The walk was well attended, with quite a few families as well as Field Club members - about 35 people in total. Donald pointed out to us the new growth of trees and the various flora in the forest. It was rather boggy underfoot, only the prudent wellie wearers emerged with dry feet and we returned to the cars for lunch.
Sunday 23 July - A visit to Isle Nan Ron and
Slettel village. After an early start on a fine, but dull day we arrived
at Skerray village hall. Here we were met by Pat and Meg, two stalwarts of
the local improvements committee who plied us with hot drinks, delicious
home baked scones and biscuits. After this pleasant interlude, we visited
the well stocked community garden centre and the museum which contained
records and artefacts illustrating life in the area in times past. Of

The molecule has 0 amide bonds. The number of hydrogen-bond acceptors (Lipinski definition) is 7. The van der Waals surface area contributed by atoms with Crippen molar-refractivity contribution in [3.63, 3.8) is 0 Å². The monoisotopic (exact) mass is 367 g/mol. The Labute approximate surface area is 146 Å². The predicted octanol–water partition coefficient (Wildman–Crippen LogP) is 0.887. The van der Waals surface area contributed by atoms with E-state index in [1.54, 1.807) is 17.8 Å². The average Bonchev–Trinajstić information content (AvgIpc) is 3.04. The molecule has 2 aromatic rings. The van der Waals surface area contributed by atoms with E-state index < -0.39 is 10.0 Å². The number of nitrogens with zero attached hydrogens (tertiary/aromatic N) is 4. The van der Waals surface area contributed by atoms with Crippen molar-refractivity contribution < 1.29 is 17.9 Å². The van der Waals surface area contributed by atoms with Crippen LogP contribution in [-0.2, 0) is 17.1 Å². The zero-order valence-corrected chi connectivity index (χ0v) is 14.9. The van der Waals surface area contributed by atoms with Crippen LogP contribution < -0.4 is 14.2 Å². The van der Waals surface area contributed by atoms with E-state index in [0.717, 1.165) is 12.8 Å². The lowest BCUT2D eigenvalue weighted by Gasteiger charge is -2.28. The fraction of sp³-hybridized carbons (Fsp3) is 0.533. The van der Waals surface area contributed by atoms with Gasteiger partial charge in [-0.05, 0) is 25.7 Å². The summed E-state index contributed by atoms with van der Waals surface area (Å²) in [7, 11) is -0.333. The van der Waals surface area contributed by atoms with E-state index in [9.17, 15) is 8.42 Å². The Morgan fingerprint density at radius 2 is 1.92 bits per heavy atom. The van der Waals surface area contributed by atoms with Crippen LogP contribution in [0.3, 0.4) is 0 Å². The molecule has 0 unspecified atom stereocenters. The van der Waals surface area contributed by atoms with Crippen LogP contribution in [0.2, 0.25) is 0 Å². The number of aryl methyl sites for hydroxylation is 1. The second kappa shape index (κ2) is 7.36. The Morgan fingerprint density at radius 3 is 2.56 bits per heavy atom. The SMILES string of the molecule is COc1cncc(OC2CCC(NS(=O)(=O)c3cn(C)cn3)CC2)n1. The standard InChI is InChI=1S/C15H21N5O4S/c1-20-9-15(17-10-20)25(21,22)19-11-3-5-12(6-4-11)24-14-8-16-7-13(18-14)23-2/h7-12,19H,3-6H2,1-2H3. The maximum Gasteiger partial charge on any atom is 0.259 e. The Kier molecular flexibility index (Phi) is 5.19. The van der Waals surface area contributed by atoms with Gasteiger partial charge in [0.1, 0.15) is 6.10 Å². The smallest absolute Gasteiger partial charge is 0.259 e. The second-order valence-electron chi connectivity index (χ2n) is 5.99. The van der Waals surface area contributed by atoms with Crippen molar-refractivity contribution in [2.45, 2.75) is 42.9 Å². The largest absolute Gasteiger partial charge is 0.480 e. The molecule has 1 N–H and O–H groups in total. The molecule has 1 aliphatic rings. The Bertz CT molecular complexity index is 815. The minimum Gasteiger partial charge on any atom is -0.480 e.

particular interest were records relating to life on Nan Ron which was to
be the next port of call for 20 Club Members.
Those members who remained on dry land had a pleasant walk on the headland overlooking the island and visited a promontory fort.
The two parties eventually joined up and everyone travelled the short distance to Strachan from where we walked to Slettel, an abandoned settlement in a picturesque setting that was still inhabited into the 60's. After a pleasant saunter around Slettel where many photographs were taken we made our final visit to Skerray Hall where we made ourselves tea and finished off the scones before tackling the return journey.